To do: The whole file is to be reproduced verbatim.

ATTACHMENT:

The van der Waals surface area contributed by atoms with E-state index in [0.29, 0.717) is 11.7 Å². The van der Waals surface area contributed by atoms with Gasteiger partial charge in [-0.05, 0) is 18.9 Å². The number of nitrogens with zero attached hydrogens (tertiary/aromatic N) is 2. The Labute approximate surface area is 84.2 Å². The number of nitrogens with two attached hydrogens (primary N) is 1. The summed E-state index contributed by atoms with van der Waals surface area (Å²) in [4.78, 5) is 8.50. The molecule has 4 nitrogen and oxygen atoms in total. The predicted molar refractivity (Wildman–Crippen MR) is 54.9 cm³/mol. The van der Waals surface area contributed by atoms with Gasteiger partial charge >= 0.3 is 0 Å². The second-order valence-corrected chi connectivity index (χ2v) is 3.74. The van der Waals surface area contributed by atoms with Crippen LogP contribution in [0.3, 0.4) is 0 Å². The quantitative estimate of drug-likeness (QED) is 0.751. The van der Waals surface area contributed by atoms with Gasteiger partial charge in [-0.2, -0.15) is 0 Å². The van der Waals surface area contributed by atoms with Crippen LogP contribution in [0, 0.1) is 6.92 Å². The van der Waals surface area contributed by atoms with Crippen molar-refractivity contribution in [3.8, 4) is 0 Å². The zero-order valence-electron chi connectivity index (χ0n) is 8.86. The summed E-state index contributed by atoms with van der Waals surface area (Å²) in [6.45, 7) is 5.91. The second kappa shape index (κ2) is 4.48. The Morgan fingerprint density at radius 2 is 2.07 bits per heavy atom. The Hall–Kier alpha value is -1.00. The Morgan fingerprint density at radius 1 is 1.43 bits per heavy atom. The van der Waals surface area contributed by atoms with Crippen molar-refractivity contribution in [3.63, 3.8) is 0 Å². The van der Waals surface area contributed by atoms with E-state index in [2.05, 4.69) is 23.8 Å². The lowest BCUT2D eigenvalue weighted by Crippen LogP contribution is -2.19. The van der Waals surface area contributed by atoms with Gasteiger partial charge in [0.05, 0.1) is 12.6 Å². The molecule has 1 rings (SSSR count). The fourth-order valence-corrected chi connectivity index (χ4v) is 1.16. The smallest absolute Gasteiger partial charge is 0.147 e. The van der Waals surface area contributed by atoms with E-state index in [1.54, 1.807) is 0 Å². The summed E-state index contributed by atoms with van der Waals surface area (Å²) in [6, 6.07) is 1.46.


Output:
The van der Waals surface area contributed by atoms with E-state index in [0.29, 0.717) is 11.7 Å². The van der Waals surface area contributed by atoms with Gasteiger partial charge in [-0.05, 0) is 18.9 Å². The number of nitrogens with zero attached hydrogens (tertiary/aromatic N) is 2. The Labute approximate surface area is 84.2 Å². The number of nitrogens with two attached hydrogens (primary N) is 1. The summed E-state index contributed by atoms with van der Waals surface area (Å²) in [4.78, 5) is 8.50. The molecule has 4 nitrogen and oxygen atoms in total. The predicted molar refractivity (Wildman–Crippen MR) is 54.9 cm³/mol. The van der Waals surface area contributed by atoms with Gasteiger partial charge >= 0.3 is 0 Å². The second-order valence-corrected chi connectivity index (χ2v) is 3.74. The van der Waals surface area contributed by atoms with Crippen LogP contribution in [0.3, 0.4) is 0 Å². The quantitative estimate of drug-likeness (QED) is 0.751. The van der Waals surface area contributed by atoms with Gasteiger partial charge in [-0.2, -0.15) is 0 Å². The van der Waals surface area contributed by atoms with Crippen LogP contribution in [0, 0.1) is 6.92 Å². The van der Waals surface area contributed by atoms with Crippen molar-refractivity contribution in [3.8, 4) is 0 Å². The zero-order valence-electron chi connectivity index (χ0n) is 8.86. The summed E-state index contributed by atoms with van der Waals surface area (Å²) in [6.45, 7) is 5.91. The second kappa shape index (κ2) is 4.48. The Morgan fingerprint density at radius 2 is 2.07 bits per heavy atom. The Hall–Kier alpha value is -1.00. The Morgan fingerprint density at radius 1 is 1.43 bits per heavy atom. The van der Waals surface area contributed by atoms with Crippen molar-refractivity contribution in [3.63, 3.8) is 0 Å². The van der Waals surface area contributed by atoms with E-state index in [2.05, 4.69) is 23.8 Å². The lowest BCUT2D eigenvalue weighted by Crippen LogP contribution is -2.19. The van der Waals surface area contributed by atoms with Gasteiger partial charge in [0.05, 0.1) is 12.6 Å². The molecule has 1 rings (SSSR count). The fourth-order valence-corrected chi connectivity index (χ4v) is 1.16. The smallest absolute Gasteiger partial charge is 0.147 e. The van der Waals surface area contributed by atoms with E-state index in [1.54, 1.807) is 0 Å². The summed E-state index contributed by atoms with van der Waals surface area (Å²) in [6, 6.07) is 1.46.